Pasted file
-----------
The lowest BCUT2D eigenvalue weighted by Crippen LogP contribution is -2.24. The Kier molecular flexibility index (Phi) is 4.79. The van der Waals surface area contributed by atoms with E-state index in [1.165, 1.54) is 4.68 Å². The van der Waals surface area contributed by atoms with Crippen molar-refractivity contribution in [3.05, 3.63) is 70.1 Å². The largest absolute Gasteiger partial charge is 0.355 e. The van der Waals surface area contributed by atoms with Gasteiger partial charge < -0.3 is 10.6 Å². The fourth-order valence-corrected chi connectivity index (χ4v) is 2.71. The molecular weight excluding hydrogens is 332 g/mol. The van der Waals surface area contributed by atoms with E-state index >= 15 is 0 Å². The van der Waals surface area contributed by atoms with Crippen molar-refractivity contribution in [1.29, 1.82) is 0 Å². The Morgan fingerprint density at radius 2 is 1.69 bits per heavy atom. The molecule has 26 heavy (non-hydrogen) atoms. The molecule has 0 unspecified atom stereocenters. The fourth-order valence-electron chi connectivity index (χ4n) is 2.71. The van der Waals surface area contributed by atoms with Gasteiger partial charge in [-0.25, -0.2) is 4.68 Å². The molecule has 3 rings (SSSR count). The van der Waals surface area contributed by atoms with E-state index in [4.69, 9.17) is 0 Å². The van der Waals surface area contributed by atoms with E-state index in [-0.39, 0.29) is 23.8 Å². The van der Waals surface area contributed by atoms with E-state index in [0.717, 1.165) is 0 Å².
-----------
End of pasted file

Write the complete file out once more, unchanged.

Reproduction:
The lowest BCUT2D eigenvalue weighted by Crippen LogP contribution is -2.24. The Kier molecular flexibility index (Phi) is 4.79. The van der Waals surface area contributed by atoms with E-state index in [1.165, 1.54) is 4.68 Å². The van der Waals surface area contributed by atoms with Crippen molar-refractivity contribution in [3.05, 3.63) is 70.1 Å². The largest absolute Gasteiger partial charge is 0.355 e. The van der Waals surface area contributed by atoms with Gasteiger partial charge < -0.3 is 10.6 Å². The fourth-order valence-corrected chi connectivity index (χ4v) is 2.71. The molecular weight excluding hydrogens is 332 g/mol. The van der Waals surface area contributed by atoms with E-state index >= 15 is 0 Å². The van der Waals surface area contributed by atoms with Crippen molar-refractivity contribution in [1.29, 1.82) is 0 Å². The Morgan fingerprint density at radius 2 is 1.69 bits per heavy atom. The molecule has 26 heavy (non-hydrogen) atoms. The molecule has 0 unspecified atom stereocenters. The fourth-order valence-electron chi connectivity index (χ4n) is 2.71. The van der Waals surface area contributed by atoms with Gasteiger partial charge in [-0.25, -0.2) is 4.68 Å². The molecule has 3 rings (SSSR count). The van der Waals surface area contributed by atoms with E-state index in [4.69, 9.17) is 0 Å². The van der Waals surface area contributed by atoms with E-state index in [-0.39, 0.29) is 23.8 Å². The van der Waals surface area contributed by atoms with E-state index in [0.717, 1.165) is 0 Å².